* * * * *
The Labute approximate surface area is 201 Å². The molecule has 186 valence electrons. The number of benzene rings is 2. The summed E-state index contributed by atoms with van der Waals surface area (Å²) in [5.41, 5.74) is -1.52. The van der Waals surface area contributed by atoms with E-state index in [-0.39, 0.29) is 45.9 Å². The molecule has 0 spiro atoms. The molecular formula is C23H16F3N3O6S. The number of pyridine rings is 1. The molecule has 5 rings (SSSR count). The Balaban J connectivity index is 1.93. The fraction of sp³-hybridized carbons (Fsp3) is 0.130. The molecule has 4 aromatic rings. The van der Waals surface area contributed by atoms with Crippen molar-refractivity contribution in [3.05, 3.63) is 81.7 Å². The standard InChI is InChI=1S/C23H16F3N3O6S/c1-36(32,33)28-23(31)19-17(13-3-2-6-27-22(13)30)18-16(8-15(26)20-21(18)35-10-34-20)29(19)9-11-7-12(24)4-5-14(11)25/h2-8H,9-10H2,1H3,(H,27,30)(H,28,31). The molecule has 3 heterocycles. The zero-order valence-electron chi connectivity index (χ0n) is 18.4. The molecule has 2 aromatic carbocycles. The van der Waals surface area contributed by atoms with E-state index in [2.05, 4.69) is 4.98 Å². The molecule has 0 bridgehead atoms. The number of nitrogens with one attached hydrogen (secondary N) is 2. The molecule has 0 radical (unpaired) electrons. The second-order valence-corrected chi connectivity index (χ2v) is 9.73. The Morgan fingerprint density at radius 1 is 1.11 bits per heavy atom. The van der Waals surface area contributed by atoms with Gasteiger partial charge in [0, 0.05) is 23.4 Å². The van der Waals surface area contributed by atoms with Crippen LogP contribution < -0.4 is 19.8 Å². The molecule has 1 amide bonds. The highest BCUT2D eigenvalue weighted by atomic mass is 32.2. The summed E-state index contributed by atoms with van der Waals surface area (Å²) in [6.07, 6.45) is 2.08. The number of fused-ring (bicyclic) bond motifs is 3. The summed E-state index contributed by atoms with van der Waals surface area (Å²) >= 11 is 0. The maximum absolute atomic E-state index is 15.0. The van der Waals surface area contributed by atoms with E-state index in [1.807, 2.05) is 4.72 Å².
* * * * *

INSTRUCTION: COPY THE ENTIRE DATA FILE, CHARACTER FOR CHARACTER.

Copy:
The Labute approximate surface area is 201 Å². The molecule has 186 valence electrons. The number of benzene rings is 2. The summed E-state index contributed by atoms with van der Waals surface area (Å²) in [5.41, 5.74) is -1.52. The van der Waals surface area contributed by atoms with E-state index in [-0.39, 0.29) is 45.9 Å². The molecule has 0 spiro atoms. The molecular formula is C23H16F3N3O6S. The number of pyridine rings is 1. The molecule has 5 rings (SSSR count). The Balaban J connectivity index is 1.93. The fraction of sp³-hybridized carbons (Fsp3) is 0.130. The molecule has 4 aromatic rings. The van der Waals surface area contributed by atoms with Crippen molar-refractivity contribution in [3.05, 3.63) is 81.7 Å². The standard InChI is InChI=1S/C23H16F3N3O6S/c1-36(32,33)28-23(31)19-17(13-3-2-6-27-22(13)30)18-16(8-15(26)20-21(18)35-10-34-20)29(19)9-11-7-12(24)4-5-14(11)25/h2-8H,9-10H2,1H3,(H,27,30)(H,28,31). The molecule has 3 heterocycles. The zero-order valence-electron chi connectivity index (χ0n) is 18.4. The molecule has 2 aromatic carbocycles. The van der Waals surface area contributed by atoms with E-state index in [2.05, 4.69) is 4.98 Å². The molecule has 0 bridgehead atoms. The number of nitrogens with one attached hydrogen (secondary N) is 2. The molecule has 0 radical (unpaired) electrons. The second-order valence-corrected chi connectivity index (χ2v) is 9.73. The Morgan fingerprint density at radius 1 is 1.11 bits per heavy atom. The van der Waals surface area contributed by atoms with Gasteiger partial charge in [0, 0.05) is 23.4 Å². The van der Waals surface area contributed by atoms with Crippen LogP contribution < -0.4 is 19.8 Å². The molecule has 1 amide bonds. The highest BCUT2D eigenvalue weighted by atomic mass is 32.2. The summed E-state index contributed by atoms with van der Waals surface area (Å²) in [6.07, 6.45) is 2.08. The number of fused-ring (bicyclic) bond motifs is 3. The summed E-state index contributed by atoms with van der Waals surface area (Å²) >= 11 is 0. The maximum absolute atomic E-state index is 15.0. The van der Waals surface area contributed by atoms with E-state index in [1.807, 2.05) is 4.72 Å².